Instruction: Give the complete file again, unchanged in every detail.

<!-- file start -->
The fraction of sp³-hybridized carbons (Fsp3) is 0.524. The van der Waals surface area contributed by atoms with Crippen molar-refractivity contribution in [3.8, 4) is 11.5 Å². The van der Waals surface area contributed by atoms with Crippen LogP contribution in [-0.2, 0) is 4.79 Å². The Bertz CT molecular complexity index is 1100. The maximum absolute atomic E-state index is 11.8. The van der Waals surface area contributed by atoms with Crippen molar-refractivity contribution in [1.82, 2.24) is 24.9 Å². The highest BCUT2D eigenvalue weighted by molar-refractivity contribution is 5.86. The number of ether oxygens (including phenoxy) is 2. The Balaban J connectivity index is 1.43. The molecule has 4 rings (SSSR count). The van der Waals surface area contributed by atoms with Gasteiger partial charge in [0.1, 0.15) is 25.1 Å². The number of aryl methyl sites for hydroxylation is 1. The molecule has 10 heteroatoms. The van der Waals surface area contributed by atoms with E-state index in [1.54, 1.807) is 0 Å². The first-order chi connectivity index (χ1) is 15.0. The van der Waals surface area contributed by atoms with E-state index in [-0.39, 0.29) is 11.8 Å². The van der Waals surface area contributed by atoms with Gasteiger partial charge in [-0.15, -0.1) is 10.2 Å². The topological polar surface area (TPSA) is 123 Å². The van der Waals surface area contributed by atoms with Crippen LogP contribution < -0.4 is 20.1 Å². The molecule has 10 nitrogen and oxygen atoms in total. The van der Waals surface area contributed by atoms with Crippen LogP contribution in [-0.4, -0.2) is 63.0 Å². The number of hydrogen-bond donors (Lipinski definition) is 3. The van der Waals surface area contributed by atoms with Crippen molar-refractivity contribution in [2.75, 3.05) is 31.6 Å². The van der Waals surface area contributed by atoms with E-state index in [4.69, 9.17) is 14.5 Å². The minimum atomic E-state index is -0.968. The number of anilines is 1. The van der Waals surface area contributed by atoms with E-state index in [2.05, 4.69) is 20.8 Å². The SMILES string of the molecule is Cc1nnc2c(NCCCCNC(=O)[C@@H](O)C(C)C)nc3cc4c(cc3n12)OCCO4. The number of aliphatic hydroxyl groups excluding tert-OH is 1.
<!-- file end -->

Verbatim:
The fraction of sp³-hybridized carbons (Fsp3) is 0.524. The van der Waals surface area contributed by atoms with Crippen molar-refractivity contribution in [3.8, 4) is 11.5 Å². The van der Waals surface area contributed by atoms with Crippen LogP contribution in [-0.2, 0) is 4.79 Å². The Bertz CT molecular complexity index is 1100. The maximum absolute atomic E-state index is 11.8. The van der Waals surface area contributed by atoms with Crippen molar-refractivity contribution in [1.82, 2.24) is 24.9 Å². The highest BCUT2D eigenvalue weighted by molar-refractivity contribution is 5.86. The number of ether oxygens (including phenoxy) is 2. The Balaban J connectivity index is 1.43. The molecule has 4 rings (SSSR count). The van der Waals surface area contributed by atoms with Gasteiger partial charge in [0.1, 0.15) is 25.1 Å². The number of aryl methyl sites for hydroxylation is 1. The molecule has 10 heteroatoms. The van der Waals surface area contributed by atoms with E-state index in [1.54, 1.807) is 0 Å². The first-order chi connectivity index (χ1) is 15.0. The van der Waals surface area contributed by atoms with E-state index in [-0.39, 0.29) is 11.8 Å². The van der Waals surface area contributed by atoms with Gasteiger partial charge in [-0.15, -0.1) is 10.2 Å². The topological polar surface area (TPSA) is 123 Å². The van der Waals surface area contributed by atoms with Crippen LogP contribution < -0.4 is 20.1 Å². The molecule has 10 nitrogen and oxygen atoms in total. The van der Waals surface area contributed by atoms with Crippen LogP contribution in [-0.4, -0.2) is 63.0 Å². The number of hydrogen-bond donors (Lipinski definition) is 3. The van der Waals surface area contributed by atoms with Crippen molar-refractivity contribution in [2.75, 3.05) is 31.6 Å². The van der Waals surface area contributed by atoms with E-state index in [4.69, 9.17) is 14.5 Å². The minimum atomic E-state index is -0.968. The number of anilines is 1. The van der Waals surface area contributed by atoms with E-state index in [2.05, 4.69) is 20.8 Å². The SMILES string of the molecule is Cc1nnc2c(NCCCCNC(=O)[C@@H](O)C(C)C)nc3cc4c(cc3n12)OCCO4. The number of aliphatic hydroxyl groups excluding tert-OH is 1.